Murphy Family | Lexington MA | Kristin Chalmers Photography

Thank you to Kristin of Kristin Chalmers Photography for volunteering your time to document Dylans session with his Mum Heather.

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Dylan’s mum Heather shares with us part of their story..

“After going into the hospital two days before his due date, Dylan came into the world right on time. June 26th, 2011 was (and remains) the happiest day of my life. 

Dylan slept most of his first two weeks of life. After those two weeks he woke up and hasn’t slept much since! In addition to having acid reflux and colic, Dylan had an umbilical hernia and hated being on his back (which of course is the safest way for babies to sleep), he also hated anything that buckled around his belly button. The swing, bouncy seat and car seat were all miserable for him. He was only happy when he was being held. I ended up sleeping in the rocking chair with him sleeping on my chest until he was 7 months old. Dylan began crawling at 6 months and walked at 9 months. Everyone said he had been focusing on these gross motor skills and they weren’t concerned that he wasn’t trying to talk yet or coping facial expressions, or even responding to his name. 

Dylan and I spent a lot of time swimming at our local YMCA during the winter months. It was there that the realization of something not being quite right hit me. Looking back, there were things that didn’t quite add up from the time Dylan was a couple months old, but I wasn’t ready to bring myself to truly accept it until that day. There was a giant digital clock on the opposite end of the pool. Dylan loved that clock and would typically spend the majority of our swim time looking at that clock. He wouldn’t look at me or interact with me, he would look right past me and focus on that clock. This particular afternoon there was a little girl, probably 7 or 8 months old, swimming in her mother’s arms and she was not only babbling but she was looking at her mom and really interacting with her. I, again, tried to get Dylan to look at me and he wouldn’t. We left the pool shortly after and that night I had a complete emotional break down.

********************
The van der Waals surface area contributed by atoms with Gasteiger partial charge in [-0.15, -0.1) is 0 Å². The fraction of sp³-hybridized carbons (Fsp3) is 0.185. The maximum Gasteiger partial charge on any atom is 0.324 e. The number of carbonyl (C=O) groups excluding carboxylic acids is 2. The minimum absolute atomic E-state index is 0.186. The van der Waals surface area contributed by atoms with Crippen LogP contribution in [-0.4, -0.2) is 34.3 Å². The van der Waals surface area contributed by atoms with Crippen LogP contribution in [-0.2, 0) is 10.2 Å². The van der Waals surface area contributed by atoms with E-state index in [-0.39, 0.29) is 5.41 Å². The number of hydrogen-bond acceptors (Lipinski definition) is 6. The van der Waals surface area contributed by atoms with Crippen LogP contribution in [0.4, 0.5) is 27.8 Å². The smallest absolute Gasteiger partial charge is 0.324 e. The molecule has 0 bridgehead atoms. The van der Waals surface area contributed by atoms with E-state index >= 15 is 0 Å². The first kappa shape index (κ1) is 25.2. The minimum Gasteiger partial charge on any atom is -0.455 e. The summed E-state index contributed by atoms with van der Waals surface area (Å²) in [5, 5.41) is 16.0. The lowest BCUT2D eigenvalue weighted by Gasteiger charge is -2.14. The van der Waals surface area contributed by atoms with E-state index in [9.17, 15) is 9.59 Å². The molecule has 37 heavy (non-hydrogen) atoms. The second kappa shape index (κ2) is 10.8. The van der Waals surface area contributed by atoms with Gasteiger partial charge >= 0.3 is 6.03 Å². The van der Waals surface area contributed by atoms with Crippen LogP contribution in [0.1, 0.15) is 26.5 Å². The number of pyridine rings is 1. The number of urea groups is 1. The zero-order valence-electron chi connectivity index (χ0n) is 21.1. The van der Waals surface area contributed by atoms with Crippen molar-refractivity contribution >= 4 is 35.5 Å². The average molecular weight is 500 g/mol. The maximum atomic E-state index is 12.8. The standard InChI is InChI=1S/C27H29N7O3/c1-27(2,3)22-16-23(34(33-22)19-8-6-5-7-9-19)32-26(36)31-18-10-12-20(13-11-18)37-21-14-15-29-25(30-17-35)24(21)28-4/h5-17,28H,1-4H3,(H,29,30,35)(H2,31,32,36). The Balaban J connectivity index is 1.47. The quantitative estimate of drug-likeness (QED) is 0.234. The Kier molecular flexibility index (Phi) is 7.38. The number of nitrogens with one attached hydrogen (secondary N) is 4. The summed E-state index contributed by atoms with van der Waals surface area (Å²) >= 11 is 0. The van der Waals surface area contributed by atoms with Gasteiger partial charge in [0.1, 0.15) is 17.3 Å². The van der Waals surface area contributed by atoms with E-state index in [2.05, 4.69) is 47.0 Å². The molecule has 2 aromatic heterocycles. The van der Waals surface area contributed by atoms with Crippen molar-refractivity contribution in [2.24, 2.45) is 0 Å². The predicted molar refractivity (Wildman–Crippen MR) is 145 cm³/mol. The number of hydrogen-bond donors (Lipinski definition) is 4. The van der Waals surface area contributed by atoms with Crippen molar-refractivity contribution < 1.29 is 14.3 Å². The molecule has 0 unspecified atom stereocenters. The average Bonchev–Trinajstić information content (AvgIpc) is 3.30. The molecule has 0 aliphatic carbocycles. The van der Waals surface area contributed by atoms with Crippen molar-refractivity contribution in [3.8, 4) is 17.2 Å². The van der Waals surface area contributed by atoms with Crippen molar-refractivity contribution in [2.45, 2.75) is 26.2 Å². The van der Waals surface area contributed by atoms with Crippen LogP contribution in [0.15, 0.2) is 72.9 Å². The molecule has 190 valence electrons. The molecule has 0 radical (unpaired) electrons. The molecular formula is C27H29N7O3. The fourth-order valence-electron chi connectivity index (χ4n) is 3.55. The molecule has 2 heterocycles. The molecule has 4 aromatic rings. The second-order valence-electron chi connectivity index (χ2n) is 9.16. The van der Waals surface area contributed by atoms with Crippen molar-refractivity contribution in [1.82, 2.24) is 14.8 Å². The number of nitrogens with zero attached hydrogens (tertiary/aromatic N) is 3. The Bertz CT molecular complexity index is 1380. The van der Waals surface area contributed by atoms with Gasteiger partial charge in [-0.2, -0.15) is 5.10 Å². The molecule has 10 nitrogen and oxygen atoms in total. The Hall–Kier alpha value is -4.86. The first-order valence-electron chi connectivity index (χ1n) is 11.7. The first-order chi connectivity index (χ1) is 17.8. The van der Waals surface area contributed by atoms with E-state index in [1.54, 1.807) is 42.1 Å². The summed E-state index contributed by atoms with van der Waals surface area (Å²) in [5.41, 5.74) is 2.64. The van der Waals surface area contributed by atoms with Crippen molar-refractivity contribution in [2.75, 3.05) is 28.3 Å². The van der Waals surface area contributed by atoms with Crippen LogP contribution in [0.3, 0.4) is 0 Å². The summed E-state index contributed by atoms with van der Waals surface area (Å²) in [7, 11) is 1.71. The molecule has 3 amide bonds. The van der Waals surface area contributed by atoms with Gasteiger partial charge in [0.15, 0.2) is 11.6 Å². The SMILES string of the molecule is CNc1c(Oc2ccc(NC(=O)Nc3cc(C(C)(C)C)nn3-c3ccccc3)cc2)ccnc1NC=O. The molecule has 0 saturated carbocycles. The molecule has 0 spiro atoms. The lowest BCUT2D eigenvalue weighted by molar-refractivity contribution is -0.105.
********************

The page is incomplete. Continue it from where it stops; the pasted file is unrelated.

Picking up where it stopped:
The next morning, I began making phone calls, determined to find out what was going on with my son and how I could help him. Dylan began receiving OT, speech and behavioral services through early intervention. He said his first word, “go”, on January 19th, 2014. After hearing him say that first “go”, I spent every waking minute working with him on sounds and words to try to get him to talk more. He had quite a few words by the time he aged out of EI five months later. 

Dylan began an integrated preschool that September and received his autism diagnosis shortly after. He also received his ADHD diagnosis while in preschool. He thrived there for two years. I am forever grateful to everyone who worked with him in those two years. In addition to going to school, I had him in private speech and OT. 

The summer before going into kindergarten, Dylan tested out of private speech as he was not only completely verbal, his speech was at his appropriate age level, for the first time. He began kindergarten that September and did much better than I had expected. He grew so much as a student in kindergarten. During kindergarten, Dylan had been falling a lot, which wasn’t like him at all, and after months of fighting with doctors and undergoing various tests, we found out he has epilepsy. It was also around that time that he was diagnosed with PICA. 

As first grade quickly approached, I began to see a change in him. Dylan had been a happy little boy since he grew out of his colic many years ago. I’ve always said he is a child whose light and joy shine from within. He has such a pure, sweet heart. My sweet, happy little boy began becoming an angry little boy. Dylan had a very tough year, filled with too many doctors appointments to count. We spent a lot of time at the ER and in the hospital as well.

Dylan has been doing better for the last couple months. Although things are far from perfect, I’m not taking his healthy moments for granted any longer. Dylan struggles with sensory issues in addition to all of his other daily struggles and there are days that he can’t handle being anywhere but home. Those days are long and lonely. Our journey with autism has been anything but easy, but I wouldn’t change Dylan for anything.”

Check out their fun session below!



Ellie Meachem